October 16, 2017
Cemex USA‘s Lytle Creek Plant in Rialto, Calif. hosted its 4th annual Run Around the Rocks fundraising event on Sunday, Oct. 8, 2017, the Inland Empire Community News reports. More than 212 runners from 12 out of the 29 schools in the district registered for the event, including Rialto students and their families, school and city officials, and people from local businesses.
“I have always been a firm believer in having the opportunity to enjoy your environment, your space, and getting creative in fun ways to get out and exercise,” Rialto Mayor Deborah Robertson told the news agency. “This event offers the opportunity for the community to get out into the rock quarry and see how well it’s being maintained and how the mining industry operates.”
Prize money from the 5K run went directly to the participating school to benefit its STEM (Science, Technology, Engineering, and Math) program. Eisenhower High won the top prize of $1,000, Jehue Middle School won $750, Frisbie Middle School won $100, Trapp Elementary took home $750, and Myers Elementary won $600. The mayor told the news agency that Randall Lewis of Lewis Corp. was so amazed by the event and the amount of participation that he donated $100 to every class that did not place. In addition, $4,000 was raised for the Rialto Unified School District’s STEM program.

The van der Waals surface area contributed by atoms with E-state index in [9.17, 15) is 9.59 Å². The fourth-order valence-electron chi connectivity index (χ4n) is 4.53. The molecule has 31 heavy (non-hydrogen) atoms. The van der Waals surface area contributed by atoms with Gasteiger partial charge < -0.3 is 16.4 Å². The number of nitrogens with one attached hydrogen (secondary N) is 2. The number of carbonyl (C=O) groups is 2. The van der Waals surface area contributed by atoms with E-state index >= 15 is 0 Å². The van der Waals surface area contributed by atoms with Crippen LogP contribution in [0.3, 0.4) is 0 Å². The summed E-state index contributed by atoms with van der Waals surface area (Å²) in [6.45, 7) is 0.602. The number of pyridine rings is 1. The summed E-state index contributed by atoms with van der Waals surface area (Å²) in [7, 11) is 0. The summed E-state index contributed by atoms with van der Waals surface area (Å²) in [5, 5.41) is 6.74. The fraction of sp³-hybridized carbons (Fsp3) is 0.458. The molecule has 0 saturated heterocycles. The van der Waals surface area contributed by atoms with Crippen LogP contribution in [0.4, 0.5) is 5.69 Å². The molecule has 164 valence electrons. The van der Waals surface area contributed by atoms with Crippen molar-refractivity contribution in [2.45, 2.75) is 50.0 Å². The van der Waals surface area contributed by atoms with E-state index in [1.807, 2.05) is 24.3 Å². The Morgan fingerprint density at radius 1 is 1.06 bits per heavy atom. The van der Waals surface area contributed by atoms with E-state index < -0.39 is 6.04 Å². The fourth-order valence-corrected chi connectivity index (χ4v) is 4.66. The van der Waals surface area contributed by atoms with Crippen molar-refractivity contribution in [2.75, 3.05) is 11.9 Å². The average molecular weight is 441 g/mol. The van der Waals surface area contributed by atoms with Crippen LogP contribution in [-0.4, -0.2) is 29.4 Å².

“Cemex truly cares about the health and safety of our employees and our local community,” says Cemex USA Regional President – West Region Eric Wittmann, in a company press release. “We’re proud to help raise money to extend education for local students, promote physical fitness, and show our community members all the work that goes on to build a better future for Southern California.”
After the run, Cemex employees staffed educational booths that pointed out the company’s commitment to safety and its efforts to preserve the environment, as well as provided information about careers in mining. Students got the chance to learn how rocks and minerals are transformed into everyday household items and they were able to climb aboard some of the large equipment at the quarry to get a feel for what miners do every day.